Coronavirus Update

Wetherspoon (JD) Plc - Latest Preliminary Results

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(For the 52 weeks ended 26 July 2020)







Before exceptional items (pre-IFRS 16)



  Like-for-like sales



  Revenue £1,262.0m (2019: £1,818.8m)



  (Loss)/profit before tax -£34.1m (2019: £102.5m)



  Operating profit £7.2m (2019: £131.9m)



  Earnings per share (including shares held in trust) -27.6p (2019: 75.5p)



  Free cash flow per share -54.2p (2019: 92.0p)



  Full year dividend 0.0p (2019: 12.0p)






Before exceptional items (post-IFRS 16)



IFRS 16 did not apply in the previous financial year, so no comparison is included.



  Loss before tax -£44.7m



  Operating profit £17.0m



  Earnings per share (including shares held in trust) -35.5p









After exceptional items (pre-IFRS 16)



  (Loss)/profit before tax -£94.8m (2019: £95.4m)



  Operating (loss)/profit -£6.0m (2019: 131.9m)



  Earnings per share (including shares held in trust) -82.6p (2019: 69.0p)






After exceptional items* (post-IFRS 16)



  Loss before tax -£105.4m



  Operating profit £3.8m



  Earnings per share (including shares held in trust) -89.9p




*Exceptional items as disclosed in account note 4.

Commenting on the results, Tim Martin, the Chairman of J D Wetherspoon plc, said:

"Warren Buffett, chairman of Berkshire Hathaway, commented in 1989 (below) on the dangers of what he calls the 'institutional imperative' and how it compels companies to stay on the same course, even if it's the wrong course - and how it compels companies to imitate competitors. The institutional imperative applies just as much to governments as it does to boards of directors. Professor Johan Giesecke, the Warren Buffett of epidemiology, is obviously perplexed in an April TV interview (appendix 1 below) as to how 100 countries all reacted, almost overnight, in the same way to the Covid-19 problem, based on the deeply flawed analysis of Imperial College.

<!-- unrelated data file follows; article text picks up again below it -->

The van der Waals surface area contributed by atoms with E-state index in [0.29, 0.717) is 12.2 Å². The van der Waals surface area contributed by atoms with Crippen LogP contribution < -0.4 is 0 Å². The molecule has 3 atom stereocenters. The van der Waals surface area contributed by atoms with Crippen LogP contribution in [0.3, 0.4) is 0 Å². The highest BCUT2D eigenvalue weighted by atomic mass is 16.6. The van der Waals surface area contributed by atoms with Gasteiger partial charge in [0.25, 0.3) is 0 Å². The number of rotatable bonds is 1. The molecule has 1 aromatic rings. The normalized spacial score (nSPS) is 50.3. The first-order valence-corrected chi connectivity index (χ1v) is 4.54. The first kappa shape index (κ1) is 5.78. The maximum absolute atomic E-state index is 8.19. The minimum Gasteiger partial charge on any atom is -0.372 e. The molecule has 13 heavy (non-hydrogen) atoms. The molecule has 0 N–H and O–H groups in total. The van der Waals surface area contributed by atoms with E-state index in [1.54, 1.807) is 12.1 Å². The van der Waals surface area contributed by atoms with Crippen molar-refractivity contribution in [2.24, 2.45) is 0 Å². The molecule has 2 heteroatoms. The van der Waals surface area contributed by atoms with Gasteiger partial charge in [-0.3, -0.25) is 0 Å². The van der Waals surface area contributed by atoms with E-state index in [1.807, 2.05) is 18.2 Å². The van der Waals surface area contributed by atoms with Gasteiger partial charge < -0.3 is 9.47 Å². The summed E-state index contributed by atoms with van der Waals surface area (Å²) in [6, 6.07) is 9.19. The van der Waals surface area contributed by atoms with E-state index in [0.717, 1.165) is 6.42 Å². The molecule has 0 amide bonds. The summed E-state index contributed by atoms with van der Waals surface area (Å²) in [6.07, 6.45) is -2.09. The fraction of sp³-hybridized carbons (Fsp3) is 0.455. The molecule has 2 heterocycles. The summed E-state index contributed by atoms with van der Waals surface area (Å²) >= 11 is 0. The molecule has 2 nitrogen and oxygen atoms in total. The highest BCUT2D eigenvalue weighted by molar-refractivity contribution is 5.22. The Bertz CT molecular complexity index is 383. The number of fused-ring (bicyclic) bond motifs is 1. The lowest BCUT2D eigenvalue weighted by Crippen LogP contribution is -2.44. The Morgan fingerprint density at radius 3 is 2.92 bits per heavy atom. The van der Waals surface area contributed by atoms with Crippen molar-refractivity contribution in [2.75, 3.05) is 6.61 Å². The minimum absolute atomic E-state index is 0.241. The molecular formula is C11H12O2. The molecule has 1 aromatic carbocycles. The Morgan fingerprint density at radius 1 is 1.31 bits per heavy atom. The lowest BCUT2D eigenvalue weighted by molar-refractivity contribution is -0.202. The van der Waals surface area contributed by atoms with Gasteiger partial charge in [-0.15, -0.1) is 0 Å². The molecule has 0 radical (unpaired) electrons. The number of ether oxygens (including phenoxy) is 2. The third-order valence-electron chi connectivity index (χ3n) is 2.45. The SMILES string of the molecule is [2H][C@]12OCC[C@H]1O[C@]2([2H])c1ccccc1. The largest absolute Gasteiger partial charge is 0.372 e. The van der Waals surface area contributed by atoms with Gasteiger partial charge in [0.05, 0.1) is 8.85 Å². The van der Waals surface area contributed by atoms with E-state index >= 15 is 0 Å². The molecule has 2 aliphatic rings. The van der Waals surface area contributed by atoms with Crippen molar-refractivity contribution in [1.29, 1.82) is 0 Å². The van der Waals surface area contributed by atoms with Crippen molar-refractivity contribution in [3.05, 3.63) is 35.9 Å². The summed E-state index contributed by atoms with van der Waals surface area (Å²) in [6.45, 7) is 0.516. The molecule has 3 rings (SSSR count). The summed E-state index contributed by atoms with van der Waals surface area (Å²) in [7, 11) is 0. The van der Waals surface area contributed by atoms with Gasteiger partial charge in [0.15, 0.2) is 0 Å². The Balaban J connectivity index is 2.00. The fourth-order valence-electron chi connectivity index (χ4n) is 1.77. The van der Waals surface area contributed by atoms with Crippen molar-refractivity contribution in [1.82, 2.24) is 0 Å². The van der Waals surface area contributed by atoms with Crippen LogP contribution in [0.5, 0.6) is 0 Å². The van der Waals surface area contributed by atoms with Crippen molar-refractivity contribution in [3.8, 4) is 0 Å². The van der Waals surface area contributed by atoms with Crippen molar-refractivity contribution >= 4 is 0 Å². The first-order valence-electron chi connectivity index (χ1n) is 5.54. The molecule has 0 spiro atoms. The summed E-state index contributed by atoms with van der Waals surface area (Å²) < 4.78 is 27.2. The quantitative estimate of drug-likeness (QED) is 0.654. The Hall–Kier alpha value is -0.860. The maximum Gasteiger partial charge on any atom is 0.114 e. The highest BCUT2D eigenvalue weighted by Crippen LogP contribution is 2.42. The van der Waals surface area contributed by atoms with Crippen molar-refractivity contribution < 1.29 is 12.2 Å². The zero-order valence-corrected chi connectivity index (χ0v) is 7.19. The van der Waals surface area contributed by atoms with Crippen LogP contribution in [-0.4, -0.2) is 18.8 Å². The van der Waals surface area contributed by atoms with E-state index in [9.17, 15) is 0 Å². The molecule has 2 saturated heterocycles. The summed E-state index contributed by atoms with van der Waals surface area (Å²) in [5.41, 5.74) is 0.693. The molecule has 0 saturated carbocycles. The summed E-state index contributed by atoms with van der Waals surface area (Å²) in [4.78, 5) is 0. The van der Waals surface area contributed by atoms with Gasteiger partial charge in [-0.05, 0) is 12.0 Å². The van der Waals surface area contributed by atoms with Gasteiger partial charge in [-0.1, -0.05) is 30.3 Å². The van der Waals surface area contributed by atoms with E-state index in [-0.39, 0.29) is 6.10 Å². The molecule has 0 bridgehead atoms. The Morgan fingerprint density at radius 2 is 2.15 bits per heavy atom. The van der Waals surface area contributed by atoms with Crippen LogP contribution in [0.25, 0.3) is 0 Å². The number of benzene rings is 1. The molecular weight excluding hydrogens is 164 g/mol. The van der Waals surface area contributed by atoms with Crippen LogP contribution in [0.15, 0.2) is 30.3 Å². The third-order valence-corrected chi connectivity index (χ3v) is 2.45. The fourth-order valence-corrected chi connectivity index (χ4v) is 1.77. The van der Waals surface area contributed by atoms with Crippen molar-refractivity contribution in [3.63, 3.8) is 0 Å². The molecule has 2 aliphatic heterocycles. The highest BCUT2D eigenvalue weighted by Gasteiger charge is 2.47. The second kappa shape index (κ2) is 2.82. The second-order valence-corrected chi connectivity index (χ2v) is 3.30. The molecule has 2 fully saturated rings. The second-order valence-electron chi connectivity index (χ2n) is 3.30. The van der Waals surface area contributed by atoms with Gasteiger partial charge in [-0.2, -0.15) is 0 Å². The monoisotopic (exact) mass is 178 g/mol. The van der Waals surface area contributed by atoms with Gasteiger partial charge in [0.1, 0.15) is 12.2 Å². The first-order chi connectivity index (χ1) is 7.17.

"As Warren Buffett explains:

"My most surprising discovery: the overwhelming importance in business of an unseen force that we might call "the institutional imperative." In business school, I was given no hint of the imperative's existence and I did not intuitively understand it when I entered the business world. I thought then that decent, intelligent, and experienced managers would automatically make rational business decisions. But I learned over time that isn't so. Instead, rationality frequently wilts when the institutional imperative comes into play."

"For example: (1) As if governed by Newton's First Law of Motion, an institution will resist any change in its current direction; (2) Just as work expands to fill available time, corporate projects or acquisitions will materialize to soak up available funds; (3) Any business craving of the leader, however foolish, will be quickly supported by detailed rate-of-return and strategic studies prepared by his troops; and (4) The behavior of peer companies, whether they are expanding, acquiring, setting executive compensation or whatever, will be mindlessly imitated."

"Institutional dynamics, not venality or stupidity, set businesses on these courses, which are too often misguided. After making some expensive mistakes because I ignored the power of the imperative, I have tried to organize and manage Berkshire in ways that minimize its influence. Furthermore, Charlie and I have attempted to concentrate our investments in companies that appear alert to the problem."

"Since 100 governments adopted a lockdown strategy, it was very difficult for any government to adopt a different course. However, pubs eventually reopened in England on 4 July and in the rest of the UK shortly thereafter.

"The lockdown was far longer than was necessary to achieve its stated objective of 'flattening the curve' so as to assist the health service. Before pubs reopened, a detailed and comprehensive operating plan for the hospitality industry was nevertheless agreed on among the government, parliamentary committees, UK Hospitality, civil servants and other interested parties.